Historical Hitter October 29-30: Monte Ward

With the Giants winning their Eighth World Series Title, or 10 if one includes the two from 1888 &1889, it brings forth the famous last stanza from Casey at the Bat.

Oh, somewhere in this favored land the sun is shining bright;

The band is playing somewhere, and somewhere hearts are light,

And somewhere men are laughing, and somewhere children shout;

But there is no joy in Mudville — mighty Casey has struck out.

While there is no joy in Kansas City, the sun is shining bright for all those who proudly wear Giants Orange and Black. It’s of especial excitement for me as my dead relatives, my great-grandmother’s brothers, AG Spalding and JW Spalding were part owners of the Giants during the ill-fated Freedman era. Once a Giant always a Giant.

The Giants have been in existence since the mid 1880’s and were the first team to achieve the 10,000 win club, yet this team has a fatal flaw: they can’t win the big game and they fail to win in classic and dramatic forms.

Monte WardIt was the first that the Giants won a deciding game 7 in World Series play, as they are more noted for losing the big game, 1912, 1962 and 2002. On that vein, it was 100 years of frustration that started in 1912, continued some fifty years later in 1962, and then finally another 50 years in 2012 to finally win the World Series. Yet it was not until 2014, that the Giants finally won a game Seven- only 131 years of playing baseball. (And Cubs fans complain about not winning in a mere 106 years!)

We had a commentary from the site who asked the theoretical question; just how good were these 19th Century stars? The billion dollar question is could these old stars play ball in the 21st Century? My answer is yes, the game is much different, but the skills needed to succeed then are just as applicable as they are today.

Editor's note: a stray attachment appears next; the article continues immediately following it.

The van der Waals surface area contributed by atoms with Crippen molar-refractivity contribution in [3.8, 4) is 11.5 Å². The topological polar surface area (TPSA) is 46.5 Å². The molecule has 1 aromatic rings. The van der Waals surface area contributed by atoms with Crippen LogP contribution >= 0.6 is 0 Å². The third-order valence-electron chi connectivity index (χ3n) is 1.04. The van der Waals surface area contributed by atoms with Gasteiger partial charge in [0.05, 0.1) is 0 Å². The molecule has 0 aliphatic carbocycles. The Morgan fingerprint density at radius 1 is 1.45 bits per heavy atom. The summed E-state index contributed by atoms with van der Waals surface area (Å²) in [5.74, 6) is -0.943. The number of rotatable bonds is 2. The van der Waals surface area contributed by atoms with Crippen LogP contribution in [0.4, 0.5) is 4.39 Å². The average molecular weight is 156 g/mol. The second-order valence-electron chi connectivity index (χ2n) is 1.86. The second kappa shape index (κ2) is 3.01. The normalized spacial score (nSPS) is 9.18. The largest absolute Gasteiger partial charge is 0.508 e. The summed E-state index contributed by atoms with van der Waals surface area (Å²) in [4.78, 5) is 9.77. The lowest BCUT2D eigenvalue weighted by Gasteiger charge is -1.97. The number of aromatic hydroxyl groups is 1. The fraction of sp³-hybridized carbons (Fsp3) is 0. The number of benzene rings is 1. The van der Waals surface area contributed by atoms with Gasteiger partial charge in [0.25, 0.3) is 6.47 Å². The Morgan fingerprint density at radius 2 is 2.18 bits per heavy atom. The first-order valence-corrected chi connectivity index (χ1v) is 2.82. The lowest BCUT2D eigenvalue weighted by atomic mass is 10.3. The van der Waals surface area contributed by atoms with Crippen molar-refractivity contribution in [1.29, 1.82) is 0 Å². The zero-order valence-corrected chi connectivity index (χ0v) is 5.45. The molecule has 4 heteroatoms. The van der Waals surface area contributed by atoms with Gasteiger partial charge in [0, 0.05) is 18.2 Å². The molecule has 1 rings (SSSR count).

As the Giants have been playing baseball since 1883, it’s of interest that the teams World Series Hero of 1888 and 1889, and the All-American’s of 1888-89 World Tour, Monte Ward, wrote a book on baseball, and in it a chapter on hitting. Ward begins his chapter with the simple theorem.

In theory it is so simple, yet in practice so difficult, that one is forever finding fault with himself and thinking, when too late, of what he might have done if only he had not done as he did.

Ward further expounds on this relative simplicity that is anything but.

The theory of batting is simplicity itself. All that is necessary is to wait until the ball comes over the plate and then hit it on a line back into the field. From the grand stand, nothing could be easier.

Yet Ward knows that hitting is a nearly impossible task. And it also shows how the game’s rules have evolved, for in Ward’s day the mound was just 50 feet away.

At a distance of only fifty feet from a man who can throw a ball like a streak of lightning, or with the same apparent motion, send it so slowly that one will think it is never going to reach him, who can curve it in or out, up or down, the question of hitting the ball at all becomes one of some doubt,

Ward has four major issues to consider in becoming a successful hitter: Form, Knowing the Situation, Confidence and Courage.

The one imbued talent which has been noted by many famous hitters from Branch Rickey, Ted Williams and great hitters of today is eyesight.

It goes without saying that the player’s eyesight must be perfect or he can never hope to be a good batter. It requires the keenest kind of an eye to keep track of the ball and tell when it is over the plate and at the proper height.

Of course, baseball tradition tells us that the exact location of over the plate and proper height are particular to each hitter, with some hitters famous for being low ball hitters, other high ball hitters and yet others for being bad ball hitters.

Form:

Standing within easy reach of the plate, the batter should hold his bat ready to hit a breast-high ball. It is easier to hit a low ball when expecting a high one than to hit a high ball when a low one was expected, for the reason that it is easier to drop the bat quickly and swing underhand than it is to elevate it and chop overhand…

When he hits, the body should be held erect and flung slightly forward, so that when the bat meets the ball the weight is principally on the forward foot.